Destiny 2’s Weapon System Is Now Drastically Different

Destiny 2’s Weapon System Is Now Drastically Different

Bungie has changed a lot of things about Destiny over the last four years, but only rarely have there been changes as sweeping as today’s 2.0 patch. Destiny 2 now plays significantly differently than it did yesterday.

Today’s 2.0 patch paves the way for next week’s Forsaken expansion, which the optimistic among us hope will be a Taken King-style overhaul that revitalizes the game after its tumultuous first year.

The new patch changes more things than I have time to list here, so go read the full patch notes if you want all those details. Among the most noteworthy changes: Melee attacks are getting buffed; Titan shoulder-charges will be a one hit kill in crucible; a number of exotic armour pieces are getting buffs; milestones have been overhauled and rearranged in the Director; infusion now requires planetary materials; and mods have been removed entirely in anticipation of a new mod system coming next week. More noticeable than any of those changes is the new weapon system, which combines elements of the systems from both Destiny 1 and Destiny 2 at launch.

I’ve played about an hour with the new weapon system, so I have only a preliminary sense of how it works. It’s a lot of fun in some obvious ways, even if it’s tough to initially get your head around. It’s both more flexible than the year-one weapon system, but also more limiting in some unexpected ways.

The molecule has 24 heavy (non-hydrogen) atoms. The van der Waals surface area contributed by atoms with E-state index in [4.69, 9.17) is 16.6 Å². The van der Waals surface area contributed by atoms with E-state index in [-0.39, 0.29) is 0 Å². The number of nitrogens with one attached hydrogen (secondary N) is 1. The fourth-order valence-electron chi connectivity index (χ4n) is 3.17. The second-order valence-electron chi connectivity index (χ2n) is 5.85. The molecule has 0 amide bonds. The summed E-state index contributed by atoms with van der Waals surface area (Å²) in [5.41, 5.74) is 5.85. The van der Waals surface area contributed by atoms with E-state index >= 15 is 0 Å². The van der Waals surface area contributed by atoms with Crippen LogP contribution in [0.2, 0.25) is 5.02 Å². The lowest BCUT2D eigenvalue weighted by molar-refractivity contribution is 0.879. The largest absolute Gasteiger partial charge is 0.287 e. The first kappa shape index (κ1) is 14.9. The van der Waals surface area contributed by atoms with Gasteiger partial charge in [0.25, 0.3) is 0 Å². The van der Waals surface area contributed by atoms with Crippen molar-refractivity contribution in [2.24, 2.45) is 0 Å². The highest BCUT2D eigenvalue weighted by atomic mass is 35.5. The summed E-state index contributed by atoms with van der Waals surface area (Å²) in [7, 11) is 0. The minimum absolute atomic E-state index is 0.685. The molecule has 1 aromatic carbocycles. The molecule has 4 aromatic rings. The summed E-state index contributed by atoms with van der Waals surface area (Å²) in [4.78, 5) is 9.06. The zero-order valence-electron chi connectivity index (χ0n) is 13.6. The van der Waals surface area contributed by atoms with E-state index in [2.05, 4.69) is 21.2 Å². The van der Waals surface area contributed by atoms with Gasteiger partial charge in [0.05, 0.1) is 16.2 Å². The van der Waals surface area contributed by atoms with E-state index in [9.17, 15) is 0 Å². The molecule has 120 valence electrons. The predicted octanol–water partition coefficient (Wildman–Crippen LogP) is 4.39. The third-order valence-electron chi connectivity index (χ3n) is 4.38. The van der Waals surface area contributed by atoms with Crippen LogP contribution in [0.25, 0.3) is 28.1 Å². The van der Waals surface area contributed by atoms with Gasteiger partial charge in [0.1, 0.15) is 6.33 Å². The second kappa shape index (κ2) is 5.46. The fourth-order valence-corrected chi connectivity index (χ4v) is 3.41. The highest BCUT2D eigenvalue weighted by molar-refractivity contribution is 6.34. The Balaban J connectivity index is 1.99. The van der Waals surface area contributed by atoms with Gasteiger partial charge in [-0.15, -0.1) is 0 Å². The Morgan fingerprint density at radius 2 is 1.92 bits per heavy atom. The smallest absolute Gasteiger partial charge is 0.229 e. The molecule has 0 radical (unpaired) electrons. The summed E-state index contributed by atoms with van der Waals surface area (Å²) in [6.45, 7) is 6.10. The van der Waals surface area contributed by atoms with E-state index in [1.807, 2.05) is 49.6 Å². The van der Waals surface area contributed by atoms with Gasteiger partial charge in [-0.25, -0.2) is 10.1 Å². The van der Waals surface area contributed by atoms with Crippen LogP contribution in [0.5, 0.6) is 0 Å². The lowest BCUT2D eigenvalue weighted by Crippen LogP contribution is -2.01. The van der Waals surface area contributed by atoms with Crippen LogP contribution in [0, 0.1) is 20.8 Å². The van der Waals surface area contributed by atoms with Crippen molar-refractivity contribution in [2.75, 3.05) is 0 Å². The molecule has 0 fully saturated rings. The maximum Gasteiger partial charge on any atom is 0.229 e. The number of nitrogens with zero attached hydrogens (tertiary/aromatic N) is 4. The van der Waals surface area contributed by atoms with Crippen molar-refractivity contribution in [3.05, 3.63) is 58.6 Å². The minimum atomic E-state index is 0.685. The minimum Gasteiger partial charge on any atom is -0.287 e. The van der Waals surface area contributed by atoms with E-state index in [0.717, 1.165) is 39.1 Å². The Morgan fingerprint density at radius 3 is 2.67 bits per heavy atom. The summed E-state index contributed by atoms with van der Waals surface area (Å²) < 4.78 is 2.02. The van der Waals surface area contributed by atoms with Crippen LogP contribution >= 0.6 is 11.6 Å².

If you’ve never played Destiny, it will probably make sense. But if you have played Destiny, it’s much more confusing, because it requires you to unlearn some stuff you’ve spent years internalizing.

This is now a special gun, and it sits in the energy slot.

In the first Destiny, you had your primary guns, your special guns, and your heavy guns. Primaries were guns like hand cannons, pulse rifles, and auto rifles. Special guns were more powerful weapons like shotguns, sniper rifles, and fusion rifles.

Heavies were the most powerful of all, like rocket launchers, swords, and linear fusion rifles. Every gun did either kinetic damage or energy damage (you know: fire, lightning, or purple); guns that did energy damage were more specialised and useful against certain types of enemy shields. Most primary weapons did kinetic damage, and all special and heavy weapons did some sort energy damage. You’d get a solar shotgun, or an arc rocket launcher, that sort of thing.

Bungie overhauled that system for the first year of Destiny 2. There were still three slots, but they worked completely differently. Instead of primary/special/heavy, guns were now broken up into kinetic/energy/power, according to the ammo they took.

Kinetic and energy guns were all the guns previously thought of as “primary” weapons, while the more powerful stuff, including previous special weapons like shotguns, sniper rifles, and fusion rifles, were now lumped in under the “power” slot.

Many players hated this change, since it reduced the number of powerful weapons a player could equip at once. In the first game, you could equip a shotgun and a rocket launcher, but in the sequel, you had to pick one or the other.